What is a Bone Marrow Biopsy?

January 18, 2012

Like any other type of biopsy, a bone marrow biopsy is a surgical procedure that is used to take out sample tissue from within the body for analysis, detection and diagnosis of certain types of conditions.

Before getting into the details of a bone marrow biopsy procedure, it is important to understand the role that the bone marrow plays in the human body. Located in part liquid and part semi solid form within the bones, the marrow is in charge of creating red blood cells, white blood cells and platelets. As a result, the bone marrow plays an extremely important role in the well being of an individual. A bone marrow biopsy procedure is performed in order to check on the normal functioning of the bone marrow and to make sure that it is producing the right quantities of red blood cells, white blood cells and platelets. The bone marrow biopsy results are essential in detecting the presence of a number of serious conditions within the body that stem from or cause abnormal bone marrow functioning such as leukemia, anemia and leucopenia.

Bone marrow biopsy side effects are usually not encountered but can develop as a result of some oversight or the other. Pain after the procedure is a common side effect, but will eventually wear off with time as the site starts to heal. Infection and persistent bleeding are risks that should not occur and, in the event if they do develop, should be informed to the doctor as soon as possible. There is also the chance of the patient reacting to local anesthetic, so it is important to inform the doctor of any allergies that you might have prior to the procedure.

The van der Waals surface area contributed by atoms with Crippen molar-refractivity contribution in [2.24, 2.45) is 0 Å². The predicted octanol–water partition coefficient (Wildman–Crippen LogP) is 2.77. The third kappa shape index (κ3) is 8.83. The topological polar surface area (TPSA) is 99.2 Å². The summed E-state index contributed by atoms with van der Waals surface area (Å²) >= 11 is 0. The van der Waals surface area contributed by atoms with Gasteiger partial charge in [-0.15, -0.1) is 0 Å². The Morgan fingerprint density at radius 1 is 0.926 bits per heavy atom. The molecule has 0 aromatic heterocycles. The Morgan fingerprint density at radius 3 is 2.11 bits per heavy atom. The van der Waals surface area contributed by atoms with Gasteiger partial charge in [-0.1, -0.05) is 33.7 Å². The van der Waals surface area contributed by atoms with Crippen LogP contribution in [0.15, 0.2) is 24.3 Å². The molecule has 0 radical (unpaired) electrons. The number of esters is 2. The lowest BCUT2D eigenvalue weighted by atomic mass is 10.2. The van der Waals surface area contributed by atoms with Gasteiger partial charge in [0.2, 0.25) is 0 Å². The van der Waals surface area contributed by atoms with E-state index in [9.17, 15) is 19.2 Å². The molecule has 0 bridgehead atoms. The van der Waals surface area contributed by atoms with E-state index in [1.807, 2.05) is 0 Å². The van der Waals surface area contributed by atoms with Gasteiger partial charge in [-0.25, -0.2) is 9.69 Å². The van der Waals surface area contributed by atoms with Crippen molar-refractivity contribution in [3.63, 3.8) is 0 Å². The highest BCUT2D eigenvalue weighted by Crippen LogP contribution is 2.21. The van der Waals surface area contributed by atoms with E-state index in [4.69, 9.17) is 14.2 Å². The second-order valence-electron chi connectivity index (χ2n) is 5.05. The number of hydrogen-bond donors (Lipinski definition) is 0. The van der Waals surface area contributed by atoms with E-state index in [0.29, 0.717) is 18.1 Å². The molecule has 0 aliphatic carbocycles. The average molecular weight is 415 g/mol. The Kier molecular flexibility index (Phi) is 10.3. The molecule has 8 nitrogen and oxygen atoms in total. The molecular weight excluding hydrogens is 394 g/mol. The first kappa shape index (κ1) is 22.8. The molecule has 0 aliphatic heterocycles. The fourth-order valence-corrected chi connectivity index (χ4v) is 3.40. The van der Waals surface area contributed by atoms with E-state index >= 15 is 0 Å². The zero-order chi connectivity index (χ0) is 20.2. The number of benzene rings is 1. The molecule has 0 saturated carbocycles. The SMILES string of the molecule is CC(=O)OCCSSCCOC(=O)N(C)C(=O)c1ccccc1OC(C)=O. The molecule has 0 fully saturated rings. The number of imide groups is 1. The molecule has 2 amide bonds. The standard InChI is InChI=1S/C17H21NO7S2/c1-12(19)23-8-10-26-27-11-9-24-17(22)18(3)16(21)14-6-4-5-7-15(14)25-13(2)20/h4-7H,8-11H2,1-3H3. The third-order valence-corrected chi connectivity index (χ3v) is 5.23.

In a bone marrow biopsy procedure the doctor will take a sample of the bone marrow tissue from the hip bone of an adult or the shin bone of a child. The targeted area will first be cleaned with iodine or some other antiseptic before a local anesthetic is administered to subdue the pain.

A needle attached to a syringe will then be inserted deep into the hip bone to extract the sample tissue and despite the fact that the patient is going to be under anesthetic at this time, he or she is still likely to feel a bit of pushing and pulling in the area during the procedure. Bone marrow biopsy recovery is usually completed in a couple of days, although you will also be advised to avoid getting the area wet for a period of about 48 hours.

Submitted by N on January 18, 2012 at 10:39

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